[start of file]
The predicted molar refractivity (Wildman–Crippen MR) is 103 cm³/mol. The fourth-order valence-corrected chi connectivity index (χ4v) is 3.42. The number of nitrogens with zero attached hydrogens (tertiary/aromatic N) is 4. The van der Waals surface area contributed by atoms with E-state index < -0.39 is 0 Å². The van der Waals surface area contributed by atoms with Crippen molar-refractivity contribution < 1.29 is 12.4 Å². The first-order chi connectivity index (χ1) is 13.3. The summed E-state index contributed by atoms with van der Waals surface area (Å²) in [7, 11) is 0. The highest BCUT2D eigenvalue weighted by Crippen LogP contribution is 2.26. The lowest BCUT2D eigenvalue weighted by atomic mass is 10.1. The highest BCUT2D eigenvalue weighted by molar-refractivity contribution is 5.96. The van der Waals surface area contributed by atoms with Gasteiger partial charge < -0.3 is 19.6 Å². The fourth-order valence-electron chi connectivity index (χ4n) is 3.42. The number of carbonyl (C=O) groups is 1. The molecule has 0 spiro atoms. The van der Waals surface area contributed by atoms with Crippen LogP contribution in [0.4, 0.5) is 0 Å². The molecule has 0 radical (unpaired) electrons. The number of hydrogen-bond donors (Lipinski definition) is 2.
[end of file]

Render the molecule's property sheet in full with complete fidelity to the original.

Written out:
The predicted molar refractivity (Wildman–Crippen MR) is 103 cm³/mol. The fourth-order valence-corrected chi connectivity index (χ4v) is 3.42. The number of nitrogens with zero attached hydrogens (tertiary/aromatic N) is 4. The van der Waals surface area contributed by atoms with E-state index < -0.39 is 0 Å². The van der Waals surface area contributed by atoms with Crippen molar-refractivity contribution < 1.29 is 12.4 Å². The first-order chi connectivity index (χ1) is 13.3. The summed E-state index contributed by atoms with van der Waals surface area (Å²) in [7, 11) is 0. The highest BCUT2D eigenvalue weighted by Crippen LogP contribution is 2.26. The lowest BCUT2D eigenvalue weighted by atomic mass is 10.1. The highest BCUT2D eigenvalue weighted by molar-refractivity contribution is 5.96. The van der Waals surface area contributed by atoms with Gasteiger partial charge < -0.3 is 19.6 Å². The fourth-order valence-electron chi connectivity index (χ4n) is 3.42. The number of carbonyl (C=O) groups is 1. The molecule has 0 spiro atoms. The van der Waals surface area contributed by atoms with Crippen LogP contribution in [0.4, 0.5) is 0 Å². The molecule has 0 radical (unpaired) electrons. The number of hydrogen-bond donors (Lipinski definition) is 2.